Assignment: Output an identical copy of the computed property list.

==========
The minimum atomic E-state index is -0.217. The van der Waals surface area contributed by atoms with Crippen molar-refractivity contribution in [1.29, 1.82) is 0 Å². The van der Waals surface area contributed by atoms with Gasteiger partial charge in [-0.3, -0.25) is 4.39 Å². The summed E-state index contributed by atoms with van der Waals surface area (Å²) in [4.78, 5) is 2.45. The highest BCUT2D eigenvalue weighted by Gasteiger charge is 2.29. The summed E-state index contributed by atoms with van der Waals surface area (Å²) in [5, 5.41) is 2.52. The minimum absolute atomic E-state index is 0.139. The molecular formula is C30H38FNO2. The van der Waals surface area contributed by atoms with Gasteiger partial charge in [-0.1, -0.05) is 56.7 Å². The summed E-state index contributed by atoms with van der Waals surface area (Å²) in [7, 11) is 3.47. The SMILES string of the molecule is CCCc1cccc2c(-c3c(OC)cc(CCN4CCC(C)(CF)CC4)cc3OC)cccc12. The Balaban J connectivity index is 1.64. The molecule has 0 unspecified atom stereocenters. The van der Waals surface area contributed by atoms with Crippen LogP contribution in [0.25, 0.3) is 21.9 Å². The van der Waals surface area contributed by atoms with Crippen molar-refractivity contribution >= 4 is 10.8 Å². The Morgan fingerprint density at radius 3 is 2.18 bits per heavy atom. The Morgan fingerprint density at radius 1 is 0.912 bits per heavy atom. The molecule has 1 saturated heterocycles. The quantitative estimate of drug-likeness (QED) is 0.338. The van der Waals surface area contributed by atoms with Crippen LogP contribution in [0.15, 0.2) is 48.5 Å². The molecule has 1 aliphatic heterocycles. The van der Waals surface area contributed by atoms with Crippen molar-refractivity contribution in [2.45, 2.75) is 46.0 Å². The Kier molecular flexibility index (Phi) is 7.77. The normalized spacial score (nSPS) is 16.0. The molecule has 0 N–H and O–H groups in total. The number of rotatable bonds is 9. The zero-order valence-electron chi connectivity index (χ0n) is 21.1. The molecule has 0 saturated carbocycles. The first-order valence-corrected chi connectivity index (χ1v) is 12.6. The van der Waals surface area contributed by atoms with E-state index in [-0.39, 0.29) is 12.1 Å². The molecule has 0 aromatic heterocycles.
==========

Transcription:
The minimum atomic E-state index is -0.217. The van der Waals surface area contributed by atoms with Crippen molar-refractivity contribution in [1.29, 1.82) is 0 Å². The van der Waals surface area contributed by atoms with Gasteiger partial charge in [-0.3, -0.25) is 4.39 Å². The summed E-state index contributed by atoms with van der Waals surface area (Å²) in [4.78, 5) is 2.45. The highest BCUT2D eigenvalue weighted by Gasteiger charge is 2.29. The summed E-state index contributed by atoms with van der Waals surface area (Å²) in [5, 5.41) is 2.52. The minimum absolute atomic E-state index is 0.139. The molecular formula is C30H38FNO2. The van der Waals surface area contributed by atoms with Gasteiger partial charge in [-0.1, -0.05) is 56.7 Å². The summed E-state index contributed by atoms with van der Waals surface area (Å²) in [7, 11) is 3.47. The SMILES string of the molecule is CCCc1cccc2c(-c3c(OC)cc(CCN4CCC(C)(CF)CC4)cc3OC)cccc12. The Balaban J connectivity index is 1.64. The molecule has 0 unspecified atom stereocenters. The van der Waals surface area contributed by atoms with Crippen LogP contribution in [0.25, 0.3) is 21.9 Å². The van der Waals surface area contributed by atoms with Crippen molar-refractivity contribution >= 4 is 10.8 Å². The Morgan fingerprint density at radius 3 is 2.18 bits per heavy atom. The Morgan fingerprint density at radius 1 is 0.912 bits per heavy atom. The molecule has 1 saturated heterocycles. The quantitative estimate of drug-likeness (QED) is 0.338. The van der Waals surface area contributed by atoms with Crippen LogP contribution in [0.15, 0.2) is 48.5 Å². The molecule has 1 aliphatic heterocycles. The van der Waals surface area contributed by atoms with Crippen molar-refractivity contribution in [2.45, 2.75) is 46.0 Å². The Kier molecular flexibility index (Phi) is 7.77. The normalized spacial score (nSPS) is 16.0. The molecule has 0 N–H and O–H groups in total. The number of rotatable bonds is 9. The zero-order valence-electron chi connectivity index (χ0n) is 21.1. The molecule has 0 saturated carbocycles. The first-order valence-corrected chi connectivity index (χ1v) is 12.6. The van der Waals surface area contributed by atoms with E-state index in [-0.39, 0.29) is 12.1 Å². The molecule has 0 aromatic heterocycles.